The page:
And I’m writing this as I sit in my local library. It’s a neat building, the people who work here greet me by name and I’m surrounded by books and people who love books. There are all kinds of nooks and crannies where I can park myself with my laptop and just write. That makes me happy.

And one more thing that makes me happy, on the way home from the market I passed a farm where they have alpacas. I love alpacas, they always make me smile. They have such cute faces and every one is unique. Yes, I know they spit, but when you’re that cute, and people just annoy you…well, you know…I can relate!

Freestylin’

Declaration of Independence

I haven’t written for a while, and I have no excuse. Life happens. Since I don’t have anything prepared for this post, I’ll probably ramble…or, as I call it: freestyle.

The weather report for the next few days contains more cold and snow, but it’s March, so there is that. At this point, any nasty weather only sticks around for a couple of days. We even had sunshine a couple of days. I know it’s a sort of joke, but sitting in a restaurant a couple of days ago, the sun streaming in the window was reflecting off a laminated menu, and I heard a lady actually ask, “Where’s that bright light coming from?” I’m pretty sure she was serious!

This has also been one of the windiest winters that I can remember. The wind is something you can’t see, but it can wear you down mentally and emotionally…the roar of it surrounding your home as it tries to get in through windows and doors; the sound of twigs falling from trees all around, the quick gusts that try to slam every door you open and rip your coat, your scarf or hat from your body. The wind wears you down because you are always walking against it or being blown forward by it. And now it’s nearly March, traditionally the windiest month of the year. Oh, joy.

One of the things I have been doing this winter is reading a lot of history to help me understand what my ancestors were going through in the early days of our country. I’m currently going back and forth between two books, one about a major earthquake and one about the land speculators who were more or less responsible for the states of Ohio, Kentucky, and Illinois.

I will not talk politics here. I don’t discuss politics with anyone because it is one of the least productive and most troublesome subjects that can ever come up between two or more people. I can’t convince anyone to think as I do and while I am always willing to listen to reason and “adjust” my opinions, I won’t do that based on one heated conversation, so what’s the point?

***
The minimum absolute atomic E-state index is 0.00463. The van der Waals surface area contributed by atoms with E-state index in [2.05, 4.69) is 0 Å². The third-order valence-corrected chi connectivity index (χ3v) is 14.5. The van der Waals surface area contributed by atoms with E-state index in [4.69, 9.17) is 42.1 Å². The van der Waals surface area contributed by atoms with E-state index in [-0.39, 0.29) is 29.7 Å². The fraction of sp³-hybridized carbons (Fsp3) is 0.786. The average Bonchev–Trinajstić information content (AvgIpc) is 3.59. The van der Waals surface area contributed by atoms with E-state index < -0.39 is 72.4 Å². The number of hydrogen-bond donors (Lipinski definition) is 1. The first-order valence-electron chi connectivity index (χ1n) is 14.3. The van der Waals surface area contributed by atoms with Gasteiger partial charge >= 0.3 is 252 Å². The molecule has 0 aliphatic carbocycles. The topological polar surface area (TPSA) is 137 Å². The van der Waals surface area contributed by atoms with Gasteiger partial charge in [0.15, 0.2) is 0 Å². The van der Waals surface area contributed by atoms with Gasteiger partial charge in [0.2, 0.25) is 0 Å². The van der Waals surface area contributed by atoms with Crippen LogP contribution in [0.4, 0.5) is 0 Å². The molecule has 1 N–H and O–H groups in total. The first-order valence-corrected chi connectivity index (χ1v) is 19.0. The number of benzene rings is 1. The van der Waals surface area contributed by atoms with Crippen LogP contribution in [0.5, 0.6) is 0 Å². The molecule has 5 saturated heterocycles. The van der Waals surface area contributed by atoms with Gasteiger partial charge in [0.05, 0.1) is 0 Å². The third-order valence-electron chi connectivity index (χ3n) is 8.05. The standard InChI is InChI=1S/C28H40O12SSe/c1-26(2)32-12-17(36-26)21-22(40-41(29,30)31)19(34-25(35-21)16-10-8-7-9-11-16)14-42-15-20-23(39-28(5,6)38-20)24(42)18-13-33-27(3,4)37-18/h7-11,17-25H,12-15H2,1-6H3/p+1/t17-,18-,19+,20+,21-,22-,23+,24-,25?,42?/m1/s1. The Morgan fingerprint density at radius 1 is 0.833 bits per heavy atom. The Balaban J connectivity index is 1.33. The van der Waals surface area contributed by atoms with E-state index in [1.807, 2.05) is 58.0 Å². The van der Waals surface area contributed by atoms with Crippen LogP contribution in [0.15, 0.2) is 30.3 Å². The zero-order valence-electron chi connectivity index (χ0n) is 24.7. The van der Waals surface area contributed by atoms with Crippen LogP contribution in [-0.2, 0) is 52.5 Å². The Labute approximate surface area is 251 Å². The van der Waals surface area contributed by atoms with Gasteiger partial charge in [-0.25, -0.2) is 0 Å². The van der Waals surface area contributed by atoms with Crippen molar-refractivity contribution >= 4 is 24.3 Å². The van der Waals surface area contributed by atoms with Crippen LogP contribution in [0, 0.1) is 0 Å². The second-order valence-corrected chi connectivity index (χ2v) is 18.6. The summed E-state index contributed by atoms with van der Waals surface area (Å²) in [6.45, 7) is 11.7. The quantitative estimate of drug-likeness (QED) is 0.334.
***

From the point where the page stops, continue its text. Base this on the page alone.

But I do have to say that my generation or the one before us or the one before that did not invent greed, deceit, prejudice or shifty, cunning trickery. I’m not saying any earlier politicians or other bad actors were worse than those I see operating now, but they were certainly as diligent and dedicated to the pursuit of profit and power as anyone you can name in the news today.

I’ve been very interested in the “why” of my ancestors moving westward. Not only that, but I’m interested in why they stopped where they did…and stayed. Once they arrived in Indiana in 1809 or so, for the most part, they never left. Of course, over the next couple of hundred years, some branched out into other directions. I have distant relatives to the south and west and even, probably, back east and north, but in the main, those who moved here stayed here.

That question is how I came to be reading a book called Forced Founders, subtitled Indians Debtors, Slaves & the Making of the American Revolution in Virginia by Woody Holton.

I’ll probably go into more detail later, but primarily, what we think of as the great American fight for our freedom, was as much about land ownership and profits as it was about the higher ideals of liberty and justice for all.

I’m not saying this is bad. One of the arguments of the Declaration of Independence was that we moved here and at great cost increased the value of this land…but that Great Britain was profiting more from that sacrifice than the people of America were.

All this research led me to search out and read the actual Declaration of Independence (it’s on the internet) with particular attention to why those early citizens of this new country thought they should separate from Great Britain and why they felt so strongly that they were prepared to die to accomplish it. I have to say, the list of grievances made against the overbearing King of Great Britain are striking in their relevance to current events.

I encourage you to look it up. It’s a fascinating read and that’s all I have to say about that!